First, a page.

Metaphors Provide a Shortcut To “Yes.” – by Jim Signorelli

Jim Signorelli

I recently heard Ellen Degeneres describe people who talk too much. “Being with people like this,” she said, “is like being on a highway without exit signs when you have to pee.”

Back in the day, when I used to wear ties to work, a colleague once asked me, “Why do all of yours look like Walt Disney sneezed on your shirt?”

I have a friend who is a whiz at Trivial Pursuit and describes herself as “the Imelda Marcos of facts nobody cares about.”

Metaphors, analogies, and similes (herein they will all be lumped together as metaphors for the sake of simplicity) are very powerful tools for turning an ordinary expression into something extraordinary. And for sales professionals or anyone who depends on their ability to influence others, they can provide the quickest route to “Yes!”

Metaphors do for speech what Photoshop does for pictures. They add an emotional layer to facts. They simplify, clarify and allow audiences to visualize abstractions. They engage listeners and aid recall. And for all these reasons, and more, metaphors add the needed swing speed to drive home any message.

Here are just some quick examples of how metaphors might give words more muscle in various business situations.

The Elevator Speech: Instead of telling someone you’re in quality control, you might be like the guy who looks for the penny in the pile of dimes. If you’re in R&D, you might refer to yourself as the company’s taste tester. When asked to describe what an advertising agency does, I would sometimes jokingly explain that we are the epicenter for all blame (and sometimes not so jokingly).

For Framing Product Benefits: Instead of talking about time-savings, you might say that your product allows a company to run longer distances without getting winded. If you’re selling improved ROI potential, it might be that your product finds profits buried under big rocks. Perhaps your product helps control spending. But what if you said it was like liability leak detector.

For Technical Explanations: Instead of referring to RAM as a computer’s ability to access programs that are running, what if you referred to it as a the number of plates a computer can keep spinning. Your unique SEO techniques could be compared to making a website’s voice the loudest in a crowd, or a way to add even more squeak to your squeaky wheel.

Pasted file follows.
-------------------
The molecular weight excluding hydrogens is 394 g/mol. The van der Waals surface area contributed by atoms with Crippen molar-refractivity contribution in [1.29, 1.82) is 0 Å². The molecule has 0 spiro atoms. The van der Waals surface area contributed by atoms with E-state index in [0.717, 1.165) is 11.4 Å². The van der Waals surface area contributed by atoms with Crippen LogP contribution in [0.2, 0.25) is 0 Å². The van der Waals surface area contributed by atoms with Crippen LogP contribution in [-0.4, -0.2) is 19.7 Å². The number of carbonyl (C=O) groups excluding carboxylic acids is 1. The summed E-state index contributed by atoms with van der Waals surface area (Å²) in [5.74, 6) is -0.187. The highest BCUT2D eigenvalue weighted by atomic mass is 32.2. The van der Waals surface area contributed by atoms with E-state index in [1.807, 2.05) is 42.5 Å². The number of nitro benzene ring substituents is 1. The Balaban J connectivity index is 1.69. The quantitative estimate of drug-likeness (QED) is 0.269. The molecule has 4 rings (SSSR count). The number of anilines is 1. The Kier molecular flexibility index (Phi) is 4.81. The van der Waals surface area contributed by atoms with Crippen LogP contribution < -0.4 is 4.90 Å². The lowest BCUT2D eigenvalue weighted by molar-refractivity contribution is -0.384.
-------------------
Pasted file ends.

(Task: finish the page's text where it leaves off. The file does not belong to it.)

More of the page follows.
Whether or not these are the right metaphors to use for purposes I’ve identified, it should be clear that metaphors have unlimited potential expressing ideas simply, memorably and even entertainingly. 

Coming up with metaphors
Metaphors fall into two piles. First, there are the “ stand by’s, sometimes called cliches. These are metaphors that have lost meaning from overuse, i.e. “His head was spinning like a top when I gave him the bad news,’ “they shot down my proposal,” they “lit up like a Christmas tree when she talked about the bonus program.” These may help you to clarify what you are talking about, but they hardly do much to engage listeners or wake them up to new, more identifiable perspectives.

The opposite of the stand-by metaphor is one that stands out. If you were to think of information in terms of waves coming at you, the highest, most forceful waves are the one’s that stand out metaphors create. You know you’ve heard one when a wave hits you with a perfect and original connection to something else with which you are familiar.

Coming up with stand out metaphors can be challenging. However, there are any number of techniques you can employ that are not within the scope of this article. For more information there are plenty of metaphor resources and lists you can Google for inspiration. Archive them in a metaphor file with Evernote or some other note taking program.

One of the simplest techniques that I have found useful for coming up with metaphors is a brainstorming trick. Simply write down on the left side of a sheet of paper all the things you or your product does. Then on the other side write down people, places or things that do something similar. Don’t edit anything. Just free associate as many comparative actions as you can that match specific actions you or your product performs. I sometimes rely on Google images, famous quotes or a thesaurus to trigger thoughts. Sooner or later you are certain to find a stand out metaphor that is original and relevant. If you’re not sure of the fit, test it out on different people and gauge reactions. If you get a “huh?” throw it out. But if you see eyebrows go up, and a smiles coming across faces, you’ll know you have a winner.

However you arrive at them, coming up with stand-out metaphors are well worth the effort that goes into creating them.

 

Jim Signorelli is the Founder and President of Story-Lab,

Right out of college, Jim’s first job was selling commercial time for a small radio country radio station. It was tough sledding, but soon Jim discovered that clients were more interested in having memorable, talked-about commercials than they were in the radio station running them. So while competitors were selling their superior audience ratings, Jim began selling ideas. After having won a number of awards for his work, clients began to insist on buying from him, which led to a successful 35-year career in advertising. From writing commercials for the likes of Ma & Pa Supermarket, Jim has created advertising for iconic brands like McDonald’s, Kraft Foods, General Electric, Buger King, and Citibank, to name just a few.

Today, Jim is the President and Founder of Story-Lab. In this capacity, he continues to create advertising. But in addition, he helps leaders and sales professionals influence, inspire and motivate others through business storytelling.  Having written two award-winning books on the power of story as a sales tool, Jim is in high demand as a keynote and workshop moderator. You can connect with Jim at LinkedIn and Twitter, or reach him at 312-545-4903.